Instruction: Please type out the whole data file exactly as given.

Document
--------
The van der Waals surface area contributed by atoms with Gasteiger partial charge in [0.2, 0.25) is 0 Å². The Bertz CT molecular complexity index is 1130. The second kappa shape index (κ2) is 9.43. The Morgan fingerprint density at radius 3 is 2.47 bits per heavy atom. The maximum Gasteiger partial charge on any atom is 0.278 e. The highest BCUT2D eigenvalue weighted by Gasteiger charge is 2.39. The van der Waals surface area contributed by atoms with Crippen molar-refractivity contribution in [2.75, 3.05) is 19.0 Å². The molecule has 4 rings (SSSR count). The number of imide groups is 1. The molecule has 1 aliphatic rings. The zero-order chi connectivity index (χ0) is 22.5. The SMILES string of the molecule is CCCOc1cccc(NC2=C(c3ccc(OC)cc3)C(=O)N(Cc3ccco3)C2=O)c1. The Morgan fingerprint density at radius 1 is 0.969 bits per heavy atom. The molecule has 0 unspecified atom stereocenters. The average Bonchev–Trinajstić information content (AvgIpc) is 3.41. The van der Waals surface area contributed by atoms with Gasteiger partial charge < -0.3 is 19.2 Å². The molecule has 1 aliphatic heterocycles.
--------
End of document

The van der Waals surface area contributed by atoms with Gasteiger partial charge in [0.2, 0.25) is 0 Å². The Bertz CT molecular complexity index is 1130. The second kappa shape index (κ2) is 9.43. The Morgan fingerprint density at radius 3 is 2.47 bits per heavy atom. The maximum Gasteiger partial charge on any atom is 0.278 e. The highest BCUT2D eigenvalue weighted by Gasteiger charge is 2.39. The van der Waals surface area contributed by atoms with Crippen molar-refractivity contribution in [2.75, 3.05) is 19.0 Å². The molecule has 4 rings (SSSR count). The number of imide groups is 1. The molecule has 1 aliphatic rings. The zero-order chi connectivity index (χ0) is 22.5. The SMILES string of the molecule is CCCOc1cccc(NC2=C(c3ccc(OC)cc3)C(=O)N(Cc3ccco3)C2=O)c1. The Morgan fingerprint density at radius 1 is 0.969 bits per heavy atom. The molecule has 0 unspecified atom stereocenters. The average Bonchev–Trinajstić information content (AvgIpc) is 3.41. The van der Waals surface area contributed by atoms with Gasteiger partial charge < -0.3 is 19.2 Å². The molecule has 1 aliphatic heterocycles.